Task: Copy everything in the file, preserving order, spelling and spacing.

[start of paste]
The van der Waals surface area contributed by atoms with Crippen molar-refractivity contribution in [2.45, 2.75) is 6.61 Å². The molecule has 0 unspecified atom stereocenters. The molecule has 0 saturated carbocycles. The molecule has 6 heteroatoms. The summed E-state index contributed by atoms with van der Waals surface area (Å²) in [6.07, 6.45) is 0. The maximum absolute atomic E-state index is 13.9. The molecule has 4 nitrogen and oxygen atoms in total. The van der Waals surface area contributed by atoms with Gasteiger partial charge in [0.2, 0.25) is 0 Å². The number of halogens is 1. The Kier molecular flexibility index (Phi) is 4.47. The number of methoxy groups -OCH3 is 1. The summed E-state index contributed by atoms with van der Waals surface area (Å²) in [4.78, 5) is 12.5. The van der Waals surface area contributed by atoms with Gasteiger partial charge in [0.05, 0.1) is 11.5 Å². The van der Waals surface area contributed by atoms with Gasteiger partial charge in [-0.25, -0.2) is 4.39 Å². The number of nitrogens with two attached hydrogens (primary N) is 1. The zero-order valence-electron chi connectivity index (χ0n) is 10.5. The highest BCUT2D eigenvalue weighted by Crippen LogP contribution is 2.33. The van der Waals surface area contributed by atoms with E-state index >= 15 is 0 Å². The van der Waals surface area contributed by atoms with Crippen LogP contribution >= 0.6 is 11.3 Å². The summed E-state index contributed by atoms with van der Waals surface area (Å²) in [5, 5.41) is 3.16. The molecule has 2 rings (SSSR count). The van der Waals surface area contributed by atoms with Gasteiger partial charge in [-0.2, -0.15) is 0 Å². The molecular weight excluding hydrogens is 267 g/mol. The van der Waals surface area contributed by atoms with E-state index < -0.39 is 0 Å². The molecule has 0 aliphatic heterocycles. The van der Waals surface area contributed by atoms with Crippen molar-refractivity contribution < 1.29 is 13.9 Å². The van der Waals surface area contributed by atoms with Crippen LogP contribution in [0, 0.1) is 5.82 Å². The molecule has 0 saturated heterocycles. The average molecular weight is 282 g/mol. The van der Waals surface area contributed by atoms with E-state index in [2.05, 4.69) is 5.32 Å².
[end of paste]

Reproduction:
The van der Waals surface area contributed by atoms with Crippen molar-refractivity contribution in [2.45, 2.75) is 6.61 Å². The molecule has 0 unspecified atom stereocenters. The molecule has 0 saturated carbocycles. The molecule has 6 heteroatoms. The summed E-state index contributed by atoms with van der Waals surface area (Å²) in [6.07, 6.45) is 0. The maximum absolute atomic E-state index is 13.9. The molecule has 4 nitrogen and oxygen atoms in total. The van der Waals surface area contributed by atoms with Gasteiger partial charge in [0.2, 0.25) is 0 Å². The number of halogens is 1. The Kier molecular flexibility index (Phi) is 4.47. The number of methoxy groups -OCH3 is 1. The summed E-state index contributed by atoms with van der Waals surface area (Å²) in [4.78, 5) is 12.5. The van der Waals surface area contributed by atoms with Gasteiger partial charge in [0.05, 0.1) is 11.5 Å². The van der Waals surface area contributed by atoms with Gasteiger partial charge in [-0.25, -0.2) is 4.39 Å². The number of nitrogens with two attached hydrogens (primary N) is 1. The zero-order valence-electron chi connectivity index (χ0n) is 10.5. The highest BCUT2D eigenvalue weighted by Crippen LogP contribution is 2.33. The van der Waals surface area contributed by atoms with E-state index >= 15 is 0 Å². The van der Waals surface area contributed by atoms with Crippen LogP contribution >= 0.6 is 11.3 Å². The summed E-state index contributed by atoms with van der Waals surface area (Å²) in [5, 5.41) is 3.16. The molecule has 2 rings (SSSR count). The van der Waals surface area contributed by atoms with Gasteiger partial charge in [-0.2, -0.15) is 0 Å². The molecular weight excluding hydrogens is 267 g/mol. The van der Waals surface area contributed by atoms with E-state index < -0.39 is 0 Å². The molecule has 0 aliphatic heterocycles. The van der Waals surface area contributed by atoms with Crippen molar-refractivity contribution < 1.29 is 13.9 Å². The van der Waals surface area contributed by atoms with Crippen LogP contribution in [0, 0.1) is 5.82 Å². The molecule has 0 saturated heterocycles. The average molecular weight is 282 g/mol. The van der Waals surface area contributed by atoms with E-state index in [2.05, 4.69) is 5.32 Å².